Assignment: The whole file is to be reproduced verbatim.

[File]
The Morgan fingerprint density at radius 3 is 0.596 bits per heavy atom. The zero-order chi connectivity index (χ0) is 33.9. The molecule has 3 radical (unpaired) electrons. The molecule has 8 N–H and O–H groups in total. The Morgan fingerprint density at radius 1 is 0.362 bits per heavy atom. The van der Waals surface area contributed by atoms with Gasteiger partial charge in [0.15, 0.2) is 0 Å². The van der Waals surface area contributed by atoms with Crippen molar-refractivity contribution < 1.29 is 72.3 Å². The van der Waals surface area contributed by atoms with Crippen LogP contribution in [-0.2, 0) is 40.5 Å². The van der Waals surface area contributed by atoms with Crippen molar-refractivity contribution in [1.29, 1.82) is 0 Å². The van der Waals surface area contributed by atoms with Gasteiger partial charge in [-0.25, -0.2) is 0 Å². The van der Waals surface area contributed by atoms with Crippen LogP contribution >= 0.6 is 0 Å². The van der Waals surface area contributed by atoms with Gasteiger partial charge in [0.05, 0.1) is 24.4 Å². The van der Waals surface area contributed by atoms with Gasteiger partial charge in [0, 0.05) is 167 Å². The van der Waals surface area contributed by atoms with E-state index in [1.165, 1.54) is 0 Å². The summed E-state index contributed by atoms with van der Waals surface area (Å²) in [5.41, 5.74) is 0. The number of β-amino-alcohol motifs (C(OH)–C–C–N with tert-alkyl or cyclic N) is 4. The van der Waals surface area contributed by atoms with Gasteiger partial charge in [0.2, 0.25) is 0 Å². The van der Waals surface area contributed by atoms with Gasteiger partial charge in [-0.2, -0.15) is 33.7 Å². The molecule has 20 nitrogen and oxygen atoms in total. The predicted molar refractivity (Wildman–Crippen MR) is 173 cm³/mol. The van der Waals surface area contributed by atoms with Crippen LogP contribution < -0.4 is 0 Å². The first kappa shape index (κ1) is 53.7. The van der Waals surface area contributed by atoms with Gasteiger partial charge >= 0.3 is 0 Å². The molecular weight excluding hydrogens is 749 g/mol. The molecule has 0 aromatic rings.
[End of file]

The Morgan fingerprint density at radius 3 is 0.596 bits per heavy atom. The zero-order chi connectivity index (χ0) is 33.9. The molecule has 3 radical (unpaired) electrons. The molecule has 8 N–H and O–H groups in total. The Morgan fingerprint density at radius 1 is 0.362 bits per heavy atom. The van der Waals surface area contributed by atoms with Gasteiger partial charge in [0.15, 0.2) is 0 Å². The van der Waals surface area contributed by atoms with Crippen molar-refractivity contribution < 1.29 is 72.3 Å². The van der Waals surface area contributed by atoms with Crippen LogP contribution in [-0.2, 0) is 40.5 Å². The van der Waals surface area contributed by atoms with Crippen molar-refractivity contribution in [1.29, 1.82) is 0 Å². The van der Waals surface area contributed by atoms with Gasteiger partial charge in [-0.25, -0.2) is 0 Å². The van der Waals surface area contributed by atoms with Crippen LogP contribution >= 0.6 is 0 Å². The van der Waals surface area contributed by atoms with Gasteiger partial charge in [0.05, 0.1) is 24.4 Å². The van der Waals surface area contributed by atoms with Gasteiger partial charge in [0, 0.05) is 167 Å². The van der Waals surface area contributed by atoms with E-state index in [1.165, 1.54) is 0 Å². The summed E-state index contributed by atoms with van der Waals surface area (Å²) in [5.41, 5.74) is 0. The number of β-amino-alcohol motifs (C(OH)–C–C–N with tert-alkyl or cyclic N) is 4. The van der Waals surface area contributed by atoms with Gasteiger partial charge in [0.2, 0.25) is 0 Å². The van der Waals surface area contributed by atoms with Gasteiger partial charge in [-0.2, -0.15) is 33.7 Å². The molecule has 20 nitrogen and oxygen atoms in total. The predicted molar refractivity (Wildman–Crippen MR) is 173 cm³/mol. The van der Waals surface area contributed by atoms with Crippen LogP contribution < -0.4 is 0 Å². The first kappa shape index (κ1) is 53.7. The van der Waals surface area contributed by atoms with Gasteiger partial charge >= 0.3 is 0 Å². The molecular weight excluding hydrogens is 749 g/mol. The molecule has 0 aromatic rings.